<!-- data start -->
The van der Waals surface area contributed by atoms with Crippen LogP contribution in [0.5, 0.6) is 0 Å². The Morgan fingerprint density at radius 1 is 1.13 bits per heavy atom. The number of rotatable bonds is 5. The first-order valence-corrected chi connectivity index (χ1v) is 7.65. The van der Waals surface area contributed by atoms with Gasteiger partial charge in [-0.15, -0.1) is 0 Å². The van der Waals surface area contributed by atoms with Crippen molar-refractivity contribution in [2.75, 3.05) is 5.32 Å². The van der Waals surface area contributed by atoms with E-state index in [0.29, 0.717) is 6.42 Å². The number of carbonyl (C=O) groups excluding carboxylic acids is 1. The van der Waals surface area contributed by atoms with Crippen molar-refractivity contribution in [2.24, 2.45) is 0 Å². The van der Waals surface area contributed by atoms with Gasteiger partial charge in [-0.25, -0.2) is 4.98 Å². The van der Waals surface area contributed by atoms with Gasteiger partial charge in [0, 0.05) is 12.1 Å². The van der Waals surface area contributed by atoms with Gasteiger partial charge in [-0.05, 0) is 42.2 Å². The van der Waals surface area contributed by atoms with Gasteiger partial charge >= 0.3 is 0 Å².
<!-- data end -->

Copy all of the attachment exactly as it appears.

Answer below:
The van der Waals surface area contributed by atoms with Crippen LogP contribution in [0.5, 0.6) is 0 Å². The Morgan fingerprint density at radius 1 is 1.13 bits per heavy atom. The number of rotatable bonds is 5. The first-order valence-corrected chi connectivity index (χ1v) is 7.65. The van der Waals surface area contributed by atoms with Gasteiger partial charge in [-0.15, -0.1) is 0 Å². The van der Waals surface area contributed by atoms with Crippen molar-refractivity contribution in [2.75, 3.05) is 5.32 Å². The van der Waals surface area contributed by atoms with E-state index in [0.29, 0.717) is 6.42 Å². The number of carbonyl (C=O) groups excluding carboxylic acids is 1. The van der Waals surface area contributed by atoms with Crippen molar-refractivity contribution in [2.24, 2.45) is 0 Å². The van der Waals surface area contributed by atoms with Gasteiger partial charge in [-0.25, -0.2) is 4.98 Å². The van der Waals surface area contributed by atoms with Gasteiger partial charge in [0, 0.05) is 12.1 Å². The van der Waals surface area contributed by atoms with Gasteiger partial charge in [-0.05, 0) is 42.2 Å². The van der Waals surface area contributed by atoms with Gasteiger partial charge >= 0.3 is 0 Å².